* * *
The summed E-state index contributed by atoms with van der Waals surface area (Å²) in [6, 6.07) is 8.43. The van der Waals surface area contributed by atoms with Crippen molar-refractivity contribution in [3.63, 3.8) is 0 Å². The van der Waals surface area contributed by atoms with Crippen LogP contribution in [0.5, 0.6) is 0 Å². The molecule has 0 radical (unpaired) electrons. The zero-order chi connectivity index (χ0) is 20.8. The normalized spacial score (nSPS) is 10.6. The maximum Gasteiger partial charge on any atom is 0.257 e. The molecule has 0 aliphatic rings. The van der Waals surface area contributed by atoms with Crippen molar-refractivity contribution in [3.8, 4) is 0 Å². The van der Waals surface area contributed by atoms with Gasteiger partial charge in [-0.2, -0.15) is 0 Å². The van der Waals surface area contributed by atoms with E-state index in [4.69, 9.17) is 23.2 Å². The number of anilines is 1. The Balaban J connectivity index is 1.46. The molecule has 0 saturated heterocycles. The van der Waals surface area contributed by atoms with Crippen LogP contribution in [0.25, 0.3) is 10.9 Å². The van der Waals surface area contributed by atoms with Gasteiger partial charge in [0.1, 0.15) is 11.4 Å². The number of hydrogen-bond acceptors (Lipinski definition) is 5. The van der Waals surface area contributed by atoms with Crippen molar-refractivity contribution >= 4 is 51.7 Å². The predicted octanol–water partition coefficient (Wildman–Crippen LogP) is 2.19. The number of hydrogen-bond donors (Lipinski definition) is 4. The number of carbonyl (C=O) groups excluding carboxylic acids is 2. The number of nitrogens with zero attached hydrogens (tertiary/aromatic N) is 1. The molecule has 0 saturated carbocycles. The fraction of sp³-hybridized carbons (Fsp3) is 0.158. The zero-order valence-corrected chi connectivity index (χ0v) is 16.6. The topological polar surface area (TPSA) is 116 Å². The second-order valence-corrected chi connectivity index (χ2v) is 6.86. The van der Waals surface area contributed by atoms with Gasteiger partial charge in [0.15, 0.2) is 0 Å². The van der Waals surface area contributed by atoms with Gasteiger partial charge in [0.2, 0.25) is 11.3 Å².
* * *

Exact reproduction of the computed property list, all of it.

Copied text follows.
The summed E-state index contributed by atoms with van der Waals surface area (Å²) in [6, 6.07) is 8.43. The van der Waals surface area contributed by atoms with Crippen molar-refractivity contribution in [3.63, 3.8) is 0 Å². The van der Waals surface area contributed by atoms with Crippen LogP contribution in [0.5, 0.6) is 0 Å². The molecule has 0 radical (unpaired) electrons. The zero-order chi connectivity index (χ0) is 20.8. The normalized spacial score (nSPS) is 10.6. The maximum Gasteiger partial charge on any atom is 0.257 e. The molecule has 0 aliphatic rings. The van der Waals surface area contributed by atoms with Crippen molar-refractivity contribution in [3.8, 4) is 0 Å². The van der Waals surface area contributed by atoms with Gasteiger partial charge in [-0.2, -0.15) is 0 Å². The van der Waals surface area contributed by atoms with E-state index in [4.69, 9.17) is 23.2 Å². The number of anilines is 1. The Balaban J connectivity index is 1.46. The molecule has 0 saturated heterocycles. The van der Waals surface area contributed by atoms with Crippen LogP contribution in [0.25, 0.3) is 10.9 Å². The van der Waals surface area contributed by atoms with Gasteiger partial charge in [0.1, 0.15) is 11.4 Å². The number of hydrogen-bond acceptors (Lipinski definition) is 5. The van der Waals surface area contributed by atoms with Crippen molar-refractivity contribution >= 4 is 51.7 Å². The predicted octanol–water partition coefficient (Wildman–Crippen LogP) is 2.19. The number of hydrogen-bond donors (Lipinski definition) is 4. The number of carbonyl (C=O) groups excluding carboxylic acids is 2. The number of nitrogens with zero attached hydrogens (tertiary/aromatic N) is 1. The molecule has 0 saturated carbocycles. The fraction of sp³-hybridized carbons (Fsp3) is 0.158. The zero-order valence-corrected chi connectivity index (χ0v) is 16.6. The topological polar surface area (TPSA) is 116 Å². The second-order valence-corrected chi connectivity index (χ2v) is 6.86. The van der Waals surface area contributed by atoms with Gasteiger partial charge in [0.15, 0.2) is 0 Å². The van der Waals surface area contributed by atoms with Gasteiger partial charge in [0.2, 0.25) is 11.3 Å².